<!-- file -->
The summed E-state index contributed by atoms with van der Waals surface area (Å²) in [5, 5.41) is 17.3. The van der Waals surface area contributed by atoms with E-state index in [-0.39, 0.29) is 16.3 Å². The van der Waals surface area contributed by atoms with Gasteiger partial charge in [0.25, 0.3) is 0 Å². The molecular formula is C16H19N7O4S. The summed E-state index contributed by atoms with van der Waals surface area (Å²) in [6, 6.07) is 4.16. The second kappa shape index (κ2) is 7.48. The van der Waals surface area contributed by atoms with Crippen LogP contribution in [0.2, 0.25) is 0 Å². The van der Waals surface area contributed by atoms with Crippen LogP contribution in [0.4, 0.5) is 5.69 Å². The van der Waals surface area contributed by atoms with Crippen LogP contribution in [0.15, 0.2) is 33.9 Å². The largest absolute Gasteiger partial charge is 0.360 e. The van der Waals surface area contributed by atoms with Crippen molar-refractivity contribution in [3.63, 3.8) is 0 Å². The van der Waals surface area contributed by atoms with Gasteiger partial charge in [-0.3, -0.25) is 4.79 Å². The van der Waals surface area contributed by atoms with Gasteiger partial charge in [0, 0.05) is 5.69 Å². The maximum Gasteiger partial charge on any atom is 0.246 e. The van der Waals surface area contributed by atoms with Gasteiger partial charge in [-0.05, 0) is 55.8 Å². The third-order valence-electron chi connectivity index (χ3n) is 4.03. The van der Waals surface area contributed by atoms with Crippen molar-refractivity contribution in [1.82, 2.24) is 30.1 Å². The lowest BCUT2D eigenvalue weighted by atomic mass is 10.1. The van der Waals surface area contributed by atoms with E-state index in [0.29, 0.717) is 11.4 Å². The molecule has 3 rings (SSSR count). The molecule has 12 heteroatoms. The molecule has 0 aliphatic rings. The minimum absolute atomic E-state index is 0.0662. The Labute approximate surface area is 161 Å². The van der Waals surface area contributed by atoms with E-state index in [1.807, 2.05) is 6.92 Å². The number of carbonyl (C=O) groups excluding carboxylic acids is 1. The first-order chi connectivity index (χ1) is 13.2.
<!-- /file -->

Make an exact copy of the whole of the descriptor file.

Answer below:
The summed E-state index contributed by atoms with van der Waals surface area (Å²) in [5, 5.41) is 17.3. The van der Waals surface area contributed by atoms with E-state index in [-0.39, 0.29) is 16.3 Å². The van der Waals surface area contributed by atoms with Gasteiger partial charge in [0.25, 0.3) is 0 Å². The molecular formula is C16H19N7O4S. The summed E-state index contributed by atoms with van der Waals surface area (Å²) in [6, 6.07) is 4.16. The second kappa shape index (κ2) is 7.48. The van der Waals surface area contributed by atoms with Crippen LogP contribution in [0.2, 0.25) is 0 Å². The van der Waals surface area contributed by atoms with Crippen LogP contribution in [0.4, 0.5) is 5.69 Å². The van der Waals surface area contributed by atoms with Crippen LogP contribution in [0.15, 0.2) is 33.9 Å². The largest absolute Gasteiger partial charge is 0.360 e. The van der Waals surface area contributed by atoms with Crippen molar-refractivity contribution in [3.63, 3.8) is 0 Å². The van der Waals surface area contributed by atoms with Gasteiger partial charge in [-0.3, -0.25) is 4.79 Å². The van der Waals surface area contributed by atoms with Gasteiger partial charge in [0, 0.05) is 5.69 Å². The maximum Gasteiger partial charge on any atom is 0.246 e. The van der Waals surface area contributed by atoms with Gasteiger partial charge in [-0.05, 0) is 55.8 Å². The third-order valence-electron chi connectivity index (χ3n) is 4.03. The van der Waals surface area contributed by atoms with Crippen molar-refractivity contribution in [1.82, 2.24) is 30.1 Å². The lowest BCUT2D eigenvalue weighted by atomic mass is 10.1. The van der Waals surface area contributed by atoms with E-state index in [0.29, 0.717) is 11.4 Å². The molecule has 3 rings (SSSR count). The molecule has 12 heteroatoms. The molecule has 0 aliphatic rings. The minimum absolute atomic E-state index is 0.0662. The Labute approximate surface area is 161 Å². The van der Waals surface area contributed by atoms with E-state index in [1.807, 2.05) is 6.92 Å². The number of carbonyl (C=O) groups excluding carboxylic acids is 1. The first-order chi connectivity index (χ1) is 13.2.